Review: Skin Deep *****



Skin Deep

Gilded Balloon Teviot – Nightclub

Aug 12, 14-19, 21-27


***** (five stars)

‘Beauty is only skin deep’. This age-old adage finds significant resonance in today’s increasingly image-obsessed culture of social media and selfies, but also a society in which body positivity – the idea that all bodies are equal and should be celebrated irrespective of size, shape, or colour – has never been more important and visible. Skin Deep is a deeply reflexive musical-comedy which explores beauty, bodies, and the very human obsession with what it means to be beautiful, and the importance of having a positive body image and being comfortable in one’s own skin.

Skin Deep follows the lives of five characters, all of whom have their own conflicts with their bodies and ideas of personal beauty. Characters speak and sing about their deeply personal issues, which stem from the myriad of ways in which society idealises one particular version of beauty and the body. The characters’ body issues – and their subsequent dysphorias – vary from having acne or big ears to worries concerning weight or penis size. Certain musical numbers in the production are played strictly for laughs; for example, the whimsical ‘Size Doesn’t Matter’ and the crudely hilarious ‘My Foreskin and Me’ (both of which were met with uproarious laughter from the audience), while others such as ‘Only a Joke’ are a profound exploration of feeling discontent with one’s body and image. The show is a seamless blend of comedy and drama, the quintet of talented performers showing off their singing, dancing, and acting abilities in order to convey the complex emotions associated with bodies and what it’s like to feel insecure in one’s own skin.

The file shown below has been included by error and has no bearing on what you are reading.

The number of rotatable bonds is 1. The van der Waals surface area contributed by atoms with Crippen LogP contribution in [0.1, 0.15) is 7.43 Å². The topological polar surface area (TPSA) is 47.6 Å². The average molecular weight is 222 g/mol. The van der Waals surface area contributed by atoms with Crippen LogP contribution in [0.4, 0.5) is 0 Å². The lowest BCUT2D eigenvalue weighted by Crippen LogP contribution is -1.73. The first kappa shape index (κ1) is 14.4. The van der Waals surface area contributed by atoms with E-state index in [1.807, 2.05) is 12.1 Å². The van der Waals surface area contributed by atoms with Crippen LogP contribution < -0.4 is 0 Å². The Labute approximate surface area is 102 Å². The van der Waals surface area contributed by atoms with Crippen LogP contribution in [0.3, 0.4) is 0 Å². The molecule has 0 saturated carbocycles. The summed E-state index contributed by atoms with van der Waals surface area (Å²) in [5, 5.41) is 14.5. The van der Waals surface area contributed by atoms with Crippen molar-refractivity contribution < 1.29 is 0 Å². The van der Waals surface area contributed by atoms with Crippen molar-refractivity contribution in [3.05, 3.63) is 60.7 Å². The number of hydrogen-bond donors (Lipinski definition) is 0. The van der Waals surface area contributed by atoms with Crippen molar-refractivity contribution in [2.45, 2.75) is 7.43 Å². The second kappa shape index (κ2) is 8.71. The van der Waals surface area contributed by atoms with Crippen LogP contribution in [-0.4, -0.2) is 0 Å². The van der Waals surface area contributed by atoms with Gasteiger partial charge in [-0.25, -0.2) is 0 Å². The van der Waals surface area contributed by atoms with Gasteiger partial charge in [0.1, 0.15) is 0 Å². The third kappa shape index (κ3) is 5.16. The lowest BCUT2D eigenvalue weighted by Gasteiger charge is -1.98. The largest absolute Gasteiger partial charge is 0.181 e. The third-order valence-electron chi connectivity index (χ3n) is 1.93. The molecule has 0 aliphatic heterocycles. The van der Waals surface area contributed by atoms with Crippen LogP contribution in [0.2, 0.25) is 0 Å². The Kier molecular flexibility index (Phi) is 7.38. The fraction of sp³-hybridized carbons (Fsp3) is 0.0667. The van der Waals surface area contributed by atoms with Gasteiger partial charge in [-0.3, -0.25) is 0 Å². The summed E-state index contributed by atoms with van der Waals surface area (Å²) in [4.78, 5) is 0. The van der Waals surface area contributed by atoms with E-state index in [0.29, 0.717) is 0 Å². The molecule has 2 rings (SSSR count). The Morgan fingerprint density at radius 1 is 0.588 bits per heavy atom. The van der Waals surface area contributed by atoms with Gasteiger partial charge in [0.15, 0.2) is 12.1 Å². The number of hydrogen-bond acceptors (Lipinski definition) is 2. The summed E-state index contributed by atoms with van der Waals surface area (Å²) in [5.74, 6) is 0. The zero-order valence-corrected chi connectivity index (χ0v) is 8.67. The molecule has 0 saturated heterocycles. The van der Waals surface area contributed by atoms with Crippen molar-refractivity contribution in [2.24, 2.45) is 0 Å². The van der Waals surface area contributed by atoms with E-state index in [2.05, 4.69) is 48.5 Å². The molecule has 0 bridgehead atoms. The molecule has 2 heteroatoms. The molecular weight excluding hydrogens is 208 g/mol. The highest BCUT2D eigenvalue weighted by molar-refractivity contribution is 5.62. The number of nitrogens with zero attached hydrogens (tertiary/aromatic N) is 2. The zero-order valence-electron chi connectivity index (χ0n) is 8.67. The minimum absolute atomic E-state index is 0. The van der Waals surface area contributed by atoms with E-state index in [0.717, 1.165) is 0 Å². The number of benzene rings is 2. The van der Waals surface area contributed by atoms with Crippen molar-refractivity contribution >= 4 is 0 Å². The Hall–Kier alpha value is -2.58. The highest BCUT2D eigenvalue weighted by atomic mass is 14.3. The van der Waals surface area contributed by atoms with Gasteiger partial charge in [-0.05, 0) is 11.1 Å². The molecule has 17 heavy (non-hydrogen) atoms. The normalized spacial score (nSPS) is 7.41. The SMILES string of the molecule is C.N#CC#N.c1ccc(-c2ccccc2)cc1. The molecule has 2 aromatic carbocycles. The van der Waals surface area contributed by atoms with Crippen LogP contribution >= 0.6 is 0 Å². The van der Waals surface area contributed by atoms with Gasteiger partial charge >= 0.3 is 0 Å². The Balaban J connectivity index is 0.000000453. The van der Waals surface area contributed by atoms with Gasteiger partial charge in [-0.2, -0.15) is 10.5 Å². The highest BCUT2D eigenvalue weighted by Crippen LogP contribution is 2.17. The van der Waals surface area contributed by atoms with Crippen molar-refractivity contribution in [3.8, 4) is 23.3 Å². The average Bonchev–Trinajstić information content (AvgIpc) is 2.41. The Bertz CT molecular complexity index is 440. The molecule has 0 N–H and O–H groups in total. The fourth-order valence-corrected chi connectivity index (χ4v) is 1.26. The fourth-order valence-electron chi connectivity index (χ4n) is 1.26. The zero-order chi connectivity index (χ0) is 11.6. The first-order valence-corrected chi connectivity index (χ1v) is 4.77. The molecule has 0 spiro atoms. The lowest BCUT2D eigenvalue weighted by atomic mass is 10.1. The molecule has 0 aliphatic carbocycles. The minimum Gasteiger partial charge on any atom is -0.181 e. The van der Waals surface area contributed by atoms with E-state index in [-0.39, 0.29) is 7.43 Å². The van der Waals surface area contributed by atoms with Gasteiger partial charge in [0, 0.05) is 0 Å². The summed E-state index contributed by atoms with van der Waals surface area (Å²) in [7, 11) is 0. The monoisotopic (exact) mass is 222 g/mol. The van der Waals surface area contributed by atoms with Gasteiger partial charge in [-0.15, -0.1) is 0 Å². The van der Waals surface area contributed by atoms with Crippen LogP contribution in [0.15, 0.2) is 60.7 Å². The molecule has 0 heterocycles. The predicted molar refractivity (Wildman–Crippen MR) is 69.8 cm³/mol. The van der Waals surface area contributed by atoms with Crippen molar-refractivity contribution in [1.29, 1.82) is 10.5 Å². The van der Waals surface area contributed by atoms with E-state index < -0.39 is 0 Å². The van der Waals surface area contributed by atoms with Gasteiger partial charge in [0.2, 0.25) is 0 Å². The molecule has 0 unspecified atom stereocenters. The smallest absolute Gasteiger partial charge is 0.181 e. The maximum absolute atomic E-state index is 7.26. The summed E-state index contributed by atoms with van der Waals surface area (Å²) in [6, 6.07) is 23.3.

The overall message of the show, never eclipsed by the side-splitting humour or eye-pleasing nudity, is that beauty really is only skin deep. True beauty comes from within ourselves, and Skin Deep is a poignant reminder that acceptance and celebration of ourselves and others is the most beautiful thing of all. Not only is that message beautifully written, but delivered with humour, energy, and spirit by an enormously talented ensemble. The 60-minute show is a fast-paced romp of wit and sentiment, culminating in a fitting climax of full frontal nudity à la The Full Monty. However, unlike the slew of shows which utilise nudity in their premise for the sake of gratuitousness, Skin Deep’s display of skin is entirely conducive to its message – we all have a body and, although there may be things we’d like to change, we need to learn the naked truth and love each part of ourselves, warts and all.

Jordan Phillips